Now let’s look at where this train – our world – is moving. (Note that I have moved from an extraterrestrial metaphor to one that is earthbound.) We can visualize that moving train, can’t we? Our planet, moving through space, with greenhouse gasses trapped in the atmosphere, building and building over time. We can see what those first astronauts saw, a world both beautiful and vulnerable. We understand our contribution to the environment –every time we ride in our car, turn on a light, or the air conditioner, every time we cut down a tree, get on a plane, or buy a vegetable that has been transported across the country. We know that we are adding to the carbon dioxide of the planet. We cannot escape it. We cannot get off.
Is that your challenge, your generation’s moon shot? Shall you remedy climate change, finally come to grips with the calamity that scientists have been predicting for years, in eight years or ten?
Or do you look earthward to the issues in our country, issues that we have only recently come to see. Now those are harder to see, harder to acknowledge what our responsibility is. Up until recently when we heard of a young man being sentenced to a mandatory term of years for drugs, a nonviolent offense, when we know that the prison term he is getting is wildly, wildly out of proportion to what he did, to any reasonable penal policy, we did not see how we have contributed to it. When we heard about how the United States imprisoned more people, incarcerated at a higher rate, than any other industrialized state (our nearest competitors were Rwanda and China), we did not see how it concerned us. It is them not us. We haven’t added to the sum of their pain with our acts – as we add to the sum of the carbon dioxide in the air with our cars, our air conditioners.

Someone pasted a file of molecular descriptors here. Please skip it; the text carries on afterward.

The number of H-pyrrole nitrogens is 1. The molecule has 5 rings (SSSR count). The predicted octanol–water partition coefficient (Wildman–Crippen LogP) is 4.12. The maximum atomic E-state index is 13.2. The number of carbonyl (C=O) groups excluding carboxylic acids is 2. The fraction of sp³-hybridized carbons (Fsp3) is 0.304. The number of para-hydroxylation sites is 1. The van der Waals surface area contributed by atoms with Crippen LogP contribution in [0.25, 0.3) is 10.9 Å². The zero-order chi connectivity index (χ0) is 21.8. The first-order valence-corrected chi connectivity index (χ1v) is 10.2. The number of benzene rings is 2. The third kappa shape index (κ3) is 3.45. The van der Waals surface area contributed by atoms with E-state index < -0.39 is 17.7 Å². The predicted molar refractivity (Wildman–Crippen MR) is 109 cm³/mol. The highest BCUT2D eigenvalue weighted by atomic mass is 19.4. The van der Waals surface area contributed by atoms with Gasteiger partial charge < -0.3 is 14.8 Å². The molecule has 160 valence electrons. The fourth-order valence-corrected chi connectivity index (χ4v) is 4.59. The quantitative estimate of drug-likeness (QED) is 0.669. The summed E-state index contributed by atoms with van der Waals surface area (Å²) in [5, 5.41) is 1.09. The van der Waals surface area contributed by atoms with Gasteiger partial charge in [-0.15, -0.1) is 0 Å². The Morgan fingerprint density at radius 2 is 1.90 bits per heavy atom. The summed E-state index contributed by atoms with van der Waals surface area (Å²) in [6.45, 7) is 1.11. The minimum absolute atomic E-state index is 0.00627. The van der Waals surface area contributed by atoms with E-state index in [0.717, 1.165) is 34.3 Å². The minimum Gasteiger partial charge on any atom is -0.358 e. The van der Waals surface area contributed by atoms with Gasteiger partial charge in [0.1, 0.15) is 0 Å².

When we learned that we have imprisoned African American men at a level not seen since Reconstruction, we didn’t understand our role. Forty percent of those in American prisons are black, a number wholly out of proportion to the population of minorities and out of proportion to their share of crime. Nearly ten percent of black males between the ages of twenty-five and twenty-nine are in prison. Blacks are imprisoned 5.6 times the rate of whites. Indeed, one in three black men will go to prison during his lifetime, 1 in 17 white men will do so. And the consequences of this imprisonment are stunning. It is generational; kids are more likely to go to jail if one of their parents is imprisoned. And it is invisible; the economic and social consequences are ignored. We may have been horrified by all of this if we knew it – but we didn’t feel responsible as we do with the environment.
But this moving train is our country, for which we are responsible– the people we elect to Congress, the public debate about crime to which we contribute. We can’t be neutral on this moving train. These are my issues. They are yours.
So when I was sitting where you are sitting when I graduated college, then law school, I wanted to be an academic, think grand thoughts, write grand books. But I could not sit still. I could not sit in the library. I felt the train moving. I was too drawn to participate in the movements for criminal justice, women’s rights, and racial equality. The first time I represented someone who was acquitted, or who secured a settlement of a gender or race discrimination case, the first time a client told me I had saved their life, or their career, I thought I could not stop. It was my version of the whoop that went up in Mission Control when Astronaut Armstrong took those first steps on the moon.